One symptom of just how busy I have been over my first 8 months at Man Met Uni has been my neglect of my blogging. I had great plans to continue my series of reflections as I began my new role at Man Met but these have been blown away by the speed at which I have had to learn to adapt to both a new Institution – full of new people, processes and ways of doing things – and to a new senior role.
So how has this last 8 months been and what have I learned that I could share with other academics in the same position?
Well, its been a bit of a roller coaster to be honest. I think I started well; I made my primary focus that of building really good relationships with people and concentrating on two key maxims of leadership – enthusiasm and integrity (John Adair). I made myself as visible as possible within the Faculty, built my Education team within the first 2 months, aimed for a couple of quick wins and Chaired my first Faculty committees. All of this was a massive learning curve; overwhelming at times but by focusing on each day in turn I made it to Christmas and then to Easter without any great mishaps or mis-steps. Continue reading Finding my feet
This semester I came back from a refreshing and highly productive six month sabbatical to a maelstrom of teaching activity and my first proper management role within my department. As is often the case within academia, the role was new and ill-defined. It involves enhancing teaching quality (whatever that means) across 40 undergraduate and postgraduate units delivered by 18 academics . Three months in, I wanted to share some reflections on how I am adapting to my new management responsibilities.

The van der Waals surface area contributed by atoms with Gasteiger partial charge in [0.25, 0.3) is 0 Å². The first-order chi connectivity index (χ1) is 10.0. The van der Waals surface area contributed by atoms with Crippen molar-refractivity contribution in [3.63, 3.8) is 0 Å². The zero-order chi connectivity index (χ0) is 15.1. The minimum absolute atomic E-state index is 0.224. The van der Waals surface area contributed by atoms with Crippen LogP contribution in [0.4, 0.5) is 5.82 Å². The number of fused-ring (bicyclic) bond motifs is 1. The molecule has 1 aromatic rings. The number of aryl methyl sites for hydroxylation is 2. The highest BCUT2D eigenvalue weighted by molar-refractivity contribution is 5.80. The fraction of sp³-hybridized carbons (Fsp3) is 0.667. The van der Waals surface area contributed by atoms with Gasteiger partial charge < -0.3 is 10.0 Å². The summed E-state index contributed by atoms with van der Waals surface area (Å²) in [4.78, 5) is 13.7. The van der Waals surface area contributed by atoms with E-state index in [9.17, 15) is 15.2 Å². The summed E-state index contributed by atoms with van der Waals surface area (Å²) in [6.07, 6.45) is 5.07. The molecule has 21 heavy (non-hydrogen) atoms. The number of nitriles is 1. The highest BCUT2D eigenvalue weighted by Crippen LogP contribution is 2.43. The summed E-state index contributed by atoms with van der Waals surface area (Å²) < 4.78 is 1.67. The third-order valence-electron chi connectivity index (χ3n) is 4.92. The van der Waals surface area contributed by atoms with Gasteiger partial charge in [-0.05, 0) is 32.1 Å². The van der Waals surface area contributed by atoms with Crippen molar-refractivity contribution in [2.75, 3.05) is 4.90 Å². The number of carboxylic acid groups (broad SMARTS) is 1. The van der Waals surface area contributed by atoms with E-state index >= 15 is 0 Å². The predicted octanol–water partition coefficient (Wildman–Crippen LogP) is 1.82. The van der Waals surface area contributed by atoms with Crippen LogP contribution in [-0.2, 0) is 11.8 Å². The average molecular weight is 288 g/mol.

In my view, management responsibilities in academia are akin to a medieval game of football. There are few rules, many hundreds of players, several often conflicting objectives, and pretty ineffective levers of control. So, here are some strategies for playing the game…..
Continue reading Grappling with management responsibilities in academia
Once a year myself and a colleague deliver a session to participants in the New Academic’s Programme at The University of Manchester entitled “Scholarship of Teaching and Learning (SOTL)”. Our aim in this session is to spark interest in the Scholarship of Teaching and Learning as a valuable and legitimate scholarly activity. The slides, which are available in Slideshare here, provide an overview of what SOTL is, how it is similar and yet subtly different to pedagogic research, and tools and techniques for getting started. It is a resource that I wish had been available when I was starting my academic career and I hope it is useful to you as a means of reflecting on and improving your teaching practice in Higher Education today.
Lunching today with two MOP colleagues in the School of MACE, we were reflecting on the huge piles of exam marking that we were either about to pick up, had just picked up or (in my case thankfully) had just completed marking. Students may find it hard to believe but exam marking stresses staff out in much the same way as exams stress students out. Continue reading Exams, exams and exams…..
My close family and friends know from experience that the last two weeks in November are my least favourite of the calendar year, closely followed by the last two weeks in January. This is not due to SAD (Seasonal Affective Disorder) or the necessity to get organised for a big family Christmas. Instead it is down to the stress induced by a massive marking load which falls year after year on these dates – November is assignment marking time and January exam marking time. Continue reading Marking, marking everywhere and not a moment to lose